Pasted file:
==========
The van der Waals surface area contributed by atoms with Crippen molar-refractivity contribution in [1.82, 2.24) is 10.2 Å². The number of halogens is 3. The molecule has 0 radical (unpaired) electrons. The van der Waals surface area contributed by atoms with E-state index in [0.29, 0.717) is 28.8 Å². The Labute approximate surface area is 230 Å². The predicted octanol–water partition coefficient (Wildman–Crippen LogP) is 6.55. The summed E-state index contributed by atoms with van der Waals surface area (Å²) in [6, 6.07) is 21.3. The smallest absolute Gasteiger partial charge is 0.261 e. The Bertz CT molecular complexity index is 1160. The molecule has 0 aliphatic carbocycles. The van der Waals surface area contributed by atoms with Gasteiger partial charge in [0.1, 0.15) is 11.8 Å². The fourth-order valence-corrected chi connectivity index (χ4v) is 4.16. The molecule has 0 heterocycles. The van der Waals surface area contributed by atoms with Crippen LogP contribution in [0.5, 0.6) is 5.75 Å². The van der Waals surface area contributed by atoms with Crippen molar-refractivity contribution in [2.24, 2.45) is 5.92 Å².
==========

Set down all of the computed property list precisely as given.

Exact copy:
The van der Waals surface area contributed by atoms with Crippen molar-refractivity contribution in [1.82, 2.24) is 10.2 Å². The number of halogens is 3. The molecule has 0 radical (unpaired) electrons. The van der Waals surface area contributed by atoms with E-state index in [0.29, 0.717) is 28.8 Å². The Labute approximate surface area is 230 Å². The predicted octanol–water partition coefficient (Wildman–Crippen LogP) is 6.55. The summed E-state index contributed by atoms with van der Waals surface area (Å²) in [6, 6.07) is 21.3. The smallest absolute Gasteiger partial charge is 0.261 e. The Bertz CT molecular complexity index is 1160. The molecule has 0 aliphatic carbocycles. The van der Waals surface area contributed by atoms with Gasteiger partial charge in [0.1, 0.15) is 11.8 Å². The fourth-order valence-corrected chi connectivity index (χ4v) is 4.16. The molecule has 0 heterocycles. The van der Waals surface area contributed by atoms with Crippen LogP contribution in [0.5, 0.6) is 5.75 Å². The van der Waals surface area contributed by atoms with Crippen molar-refractivity contribution in [2.24, 2.45) is 5.92 Å².